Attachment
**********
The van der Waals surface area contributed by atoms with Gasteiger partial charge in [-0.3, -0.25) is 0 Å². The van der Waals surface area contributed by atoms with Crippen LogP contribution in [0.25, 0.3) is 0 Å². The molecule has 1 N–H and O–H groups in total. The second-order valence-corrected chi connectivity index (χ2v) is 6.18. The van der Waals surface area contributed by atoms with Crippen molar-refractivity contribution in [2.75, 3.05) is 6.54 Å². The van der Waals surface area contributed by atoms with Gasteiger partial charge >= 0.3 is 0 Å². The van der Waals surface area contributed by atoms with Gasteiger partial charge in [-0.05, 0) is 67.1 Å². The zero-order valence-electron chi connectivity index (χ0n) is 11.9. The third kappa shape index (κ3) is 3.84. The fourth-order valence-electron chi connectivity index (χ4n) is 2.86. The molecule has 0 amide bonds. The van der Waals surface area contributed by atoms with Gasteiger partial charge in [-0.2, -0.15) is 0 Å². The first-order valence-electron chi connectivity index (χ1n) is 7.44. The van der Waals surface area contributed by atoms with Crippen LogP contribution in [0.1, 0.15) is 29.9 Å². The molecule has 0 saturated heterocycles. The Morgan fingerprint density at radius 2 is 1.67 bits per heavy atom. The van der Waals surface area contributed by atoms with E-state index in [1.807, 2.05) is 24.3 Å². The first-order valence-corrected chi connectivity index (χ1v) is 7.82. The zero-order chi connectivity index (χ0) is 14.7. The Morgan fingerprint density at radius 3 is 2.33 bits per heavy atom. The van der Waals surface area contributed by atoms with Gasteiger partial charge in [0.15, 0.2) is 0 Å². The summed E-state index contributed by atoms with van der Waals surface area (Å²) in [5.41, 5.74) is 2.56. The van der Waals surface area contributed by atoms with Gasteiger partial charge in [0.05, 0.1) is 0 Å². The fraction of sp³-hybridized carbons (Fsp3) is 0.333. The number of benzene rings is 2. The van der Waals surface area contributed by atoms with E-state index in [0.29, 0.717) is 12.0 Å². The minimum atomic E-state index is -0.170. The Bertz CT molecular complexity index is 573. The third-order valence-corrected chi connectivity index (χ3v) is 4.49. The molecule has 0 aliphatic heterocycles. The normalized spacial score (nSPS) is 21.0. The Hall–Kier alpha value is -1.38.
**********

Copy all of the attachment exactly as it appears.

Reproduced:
The van der Waals surface area contributed by atoms with Gasteiger partial charge in [-0.3, -0.25) is 0 Å². The van der Waals surface area contributed by atoms with Crippen LogP contribution in [0.25, 0.3) is 0 Å². The molecule has 1 N–H and O–H groups in total. The second-order valence-corrected chi connectivity index (χ2v) is 6.18. The van der Waals surface area contributed by atoms with Crippen molar-refractivity contribution in [2.75, 3.05) is 6.54 Å². The van der Waals surface area contributed by atoms with Gasteiger partial charge >= 0.3 is 0 Å². The van der Waals surface area contributed by atoms with Gasteiger partial charge in [-0.05, 0) is 67.1 Å². The zero-order valence-electron chi connectivity index (χ0n) is 11.9. The third kappa shape index (κ3) is 3.84. The fourth-order valence-electron chi connectivity index (χ4n) is 2.86. The molecule has 0 amide bonds. The van der Waals surface area contributed by atoms with Gasteiger partial charge in [-0.2, -0.15) is 0 Å². The first-order valence-electron chi connectivity index (χ1n) is 7.44. The van der Waals surface area contributed by atoms with Crippen LogP contribution in [0.1, 0.15) is 29.9 Å². The molecule has 0 saturated heterocycles. The Morgan fingerprint density at radius 2 is 1.67 bits per heavy atom. The van der Waals surface area contributed by atoms with E-state index in [1.807, 2.05) is 24.3 Å². The first-order valence-corrected chi connectivity index (χ1v) is 7.82. The zero-order chi connectivity index (χ0) is 14.7. The Morgan fingerprint density at radius 3 is 2.33 bits per heavy atom. The van der Waals surface area contributed by atoms with Gasteiger partial charge in [0.15, 0.2) is 0 Å². The summed E-state index contributed by atoms with van der Waals surface area (Å²) in [5.41, 5.74) is 2.56. The van der Waals surface area contributed by atoms with Gasteiger partial charge in [0.05, 0.1) is 0 Å². The fraction of sp³-hybridized carbons (Fsp3) is 0.333. The number of benzene rings is 2. The van der Waals surface area contributed by atoms with E-state index in [0.29, 0.717) is 12.0 Å². The minimum atomic E-state index is -0.170. The Bertz CT molecular complexity index is 573. The third-order valence-corrected chi connectivity index (χ3v) is 4.49. The molecule has 0 aliphatic heterocycles. The normalized spacial score (nSPS) is 21.0. The Hall–Kier alpha value is -1.38.